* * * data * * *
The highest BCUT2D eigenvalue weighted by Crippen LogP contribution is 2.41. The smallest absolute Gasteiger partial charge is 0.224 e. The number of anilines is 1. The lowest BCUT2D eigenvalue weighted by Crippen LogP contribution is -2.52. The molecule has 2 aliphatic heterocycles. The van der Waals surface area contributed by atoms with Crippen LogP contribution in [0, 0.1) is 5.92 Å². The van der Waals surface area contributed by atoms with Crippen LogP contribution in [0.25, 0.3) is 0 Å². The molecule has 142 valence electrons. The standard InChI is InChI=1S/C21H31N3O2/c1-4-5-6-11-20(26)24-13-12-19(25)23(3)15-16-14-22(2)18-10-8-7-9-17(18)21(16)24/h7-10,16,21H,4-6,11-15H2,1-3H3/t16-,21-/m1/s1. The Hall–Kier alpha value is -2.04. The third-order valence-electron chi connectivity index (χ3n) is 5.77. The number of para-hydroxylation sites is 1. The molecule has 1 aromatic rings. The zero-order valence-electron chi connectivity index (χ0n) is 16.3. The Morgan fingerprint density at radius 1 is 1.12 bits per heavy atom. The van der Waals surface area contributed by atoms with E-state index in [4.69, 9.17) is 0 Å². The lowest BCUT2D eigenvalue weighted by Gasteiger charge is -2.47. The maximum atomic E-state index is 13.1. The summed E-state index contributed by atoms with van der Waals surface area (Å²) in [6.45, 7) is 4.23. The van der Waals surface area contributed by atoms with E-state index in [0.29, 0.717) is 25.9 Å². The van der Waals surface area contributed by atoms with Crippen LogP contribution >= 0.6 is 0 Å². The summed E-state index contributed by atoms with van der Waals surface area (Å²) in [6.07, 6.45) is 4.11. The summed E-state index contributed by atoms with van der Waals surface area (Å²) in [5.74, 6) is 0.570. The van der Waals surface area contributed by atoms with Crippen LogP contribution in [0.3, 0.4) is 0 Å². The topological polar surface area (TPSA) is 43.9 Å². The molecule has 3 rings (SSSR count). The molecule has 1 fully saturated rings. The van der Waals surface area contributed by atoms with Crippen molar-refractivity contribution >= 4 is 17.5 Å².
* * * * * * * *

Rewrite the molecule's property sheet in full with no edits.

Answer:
The highest BCUT2D eigenvalue weighted by Crippen LogP contribution is 2.41. The smallest absolute Gasteiger partial charge is 0.224 e. The number of anilines is 1. The lowest BCUT2D eigenvalue weighted by Crippen LogP contribution is -2.52. The molecule has 2 aliphatic heterocycles. The van der Waals surface area contributed by atoms with Crippen LogP contribution in [0, 0.1) is 5.92 Å². The van der Waals surface area contributed by atoms with Crippen LogP contribution in [0.25, 0.3) is 0 Å². The molecule has 142 valence electrons. The standard InChI is InChI=1S/C21H31N3O2/c1-4-5-6-11-20(26)24-13-12-19(25)23(3)15-16-14-22(2)18-10-8-7-9-17(18)21(16)24/h7-10,16,21H,4-6,11-15H2,1-3H3/t16-,21-/m1/s1. The Hall–Kier alpha value is -2.04. The third-order valence-electron chi connectivity index (χ3n) is 5.77. The number of para-hydroxylation sites is 1. The molecule has 1 aromatic rings. The zero-order valence-electron chi connectivity index (χ0n) is 16.3. The Morgan fingerprint density at radius 1 is 1.12 bits per heavy atom. The van der Waals surface area contributed by atoms with E-state index in [4.69, 9.17) is 0 Å². The lowest BCUT2D eigenvalue weighted by Gasteiger charge is -2.47. The maximum atomic E-state index is 13.1. The summed E-state index contributed by atoms with van der Waals surface area (Å²) in [6.45, 7) is 4.23. The van der Waals surface area contributed by atoms with E-state index in [0.29, 0.717) is 25.9 Å². The van der Waals surface area contributed by atoms with Crippen LogP contribution >= 0.6 is 0 Å². The summed E-state index contributed by atoms with van der Waals surface area (Å²) in [6.07, 6.45) is 4.11. The summed E-state index contributed by atoms with van der Waals surface area (Å²) in [5.74, 6) is 0.570. The van der Waals surface area contributed by atoms with Crippen LogP contribution in [0.3, 0.4) is 0 Å². The topological polar surface area (TPSA) is 43.9 Å². The molecule has 3 rings (SSSR count). The molecule has 1 fully saturated rings. The van der Waals surface area contributed by atoms with Crippen molar-refractivity contribution >= 4 is 17.5 Å².